There’s a class of instruments called spectrographs which put the light through a prism or grating to separate the starlight into a rainbow. Here’s the clever part: rather than a continuous smear of colours, starlight has thin black lines missing. It looks like a fine barcode printed on top of the spectrum. These dark lines are called absorption lines, and each chemical element produces it’s own, distinctive barcode. They’re a result of quantum physics in the structure of the atom. (Please don’t ask me to explain the maths, or I’ll start to whimper.) So by studying the spectrum of a star, an astronomer can tell which chemical elements make up the star. By looking at the relative intensity of different lines on the same barcode, they can also tell how hot it is. And there’s more.
If you listen to an approaching police car or ambulance, you’ll hear the pitch of the siren change as it passes you. As the car comes towards you, the sound waves get squished together, making the pitch higher. Then as the car passes the pitch drops, because now the sound waves are being stretched out, creating a deeper note. This is called the Doppler effect. The faster the car’s moving, the bigger the effect.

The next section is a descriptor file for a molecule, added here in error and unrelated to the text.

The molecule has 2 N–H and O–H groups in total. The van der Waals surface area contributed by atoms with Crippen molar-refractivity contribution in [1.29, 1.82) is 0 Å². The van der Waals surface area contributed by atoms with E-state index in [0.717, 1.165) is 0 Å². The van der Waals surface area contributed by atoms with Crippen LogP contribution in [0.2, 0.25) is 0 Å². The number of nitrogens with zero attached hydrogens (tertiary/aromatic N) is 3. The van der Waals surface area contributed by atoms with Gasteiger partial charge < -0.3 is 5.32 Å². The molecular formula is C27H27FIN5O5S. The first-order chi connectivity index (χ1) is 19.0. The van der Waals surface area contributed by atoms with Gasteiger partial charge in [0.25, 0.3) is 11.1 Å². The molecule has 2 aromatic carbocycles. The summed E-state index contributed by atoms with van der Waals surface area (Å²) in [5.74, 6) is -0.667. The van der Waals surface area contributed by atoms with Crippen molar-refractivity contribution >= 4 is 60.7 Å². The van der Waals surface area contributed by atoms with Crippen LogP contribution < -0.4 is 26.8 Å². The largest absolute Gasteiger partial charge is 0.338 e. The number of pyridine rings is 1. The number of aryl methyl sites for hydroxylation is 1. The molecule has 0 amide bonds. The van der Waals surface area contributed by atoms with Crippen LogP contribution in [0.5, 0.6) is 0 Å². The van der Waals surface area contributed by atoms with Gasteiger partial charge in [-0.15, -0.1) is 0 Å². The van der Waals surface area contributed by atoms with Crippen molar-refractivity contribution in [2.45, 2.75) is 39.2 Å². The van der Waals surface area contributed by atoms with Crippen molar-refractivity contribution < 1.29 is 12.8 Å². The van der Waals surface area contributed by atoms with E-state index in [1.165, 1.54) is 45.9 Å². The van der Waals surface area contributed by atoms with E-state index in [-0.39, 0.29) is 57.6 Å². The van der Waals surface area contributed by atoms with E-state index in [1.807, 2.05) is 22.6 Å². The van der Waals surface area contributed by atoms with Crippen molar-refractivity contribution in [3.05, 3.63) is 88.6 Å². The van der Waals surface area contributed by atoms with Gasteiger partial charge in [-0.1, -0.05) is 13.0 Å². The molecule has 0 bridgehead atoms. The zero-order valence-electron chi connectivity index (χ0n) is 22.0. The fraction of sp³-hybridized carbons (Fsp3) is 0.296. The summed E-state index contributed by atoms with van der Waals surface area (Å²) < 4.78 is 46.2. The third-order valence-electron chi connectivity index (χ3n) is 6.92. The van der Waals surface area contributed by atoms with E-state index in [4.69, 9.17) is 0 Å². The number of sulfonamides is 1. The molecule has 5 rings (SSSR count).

The same thing happens with light. If a star is moving towards us, the light waves get compressed, and so the star looks bluer. If it’s moving away, the light waves get stretched, so the star looks redder. The amount its light gets shifted depends on its speed.
How do we know what colour the star was before the light got shifted?
You need a barcode that you know hasn’t been shifted to compare with the same barcode from the star. That makes the amount of shift very obvious. So practically all spectrographs have special lamps, called calibration lamps, to provide this.
So that’s the chemical composition of the star, the temperature, and its movement, all from a boring-looking barcode.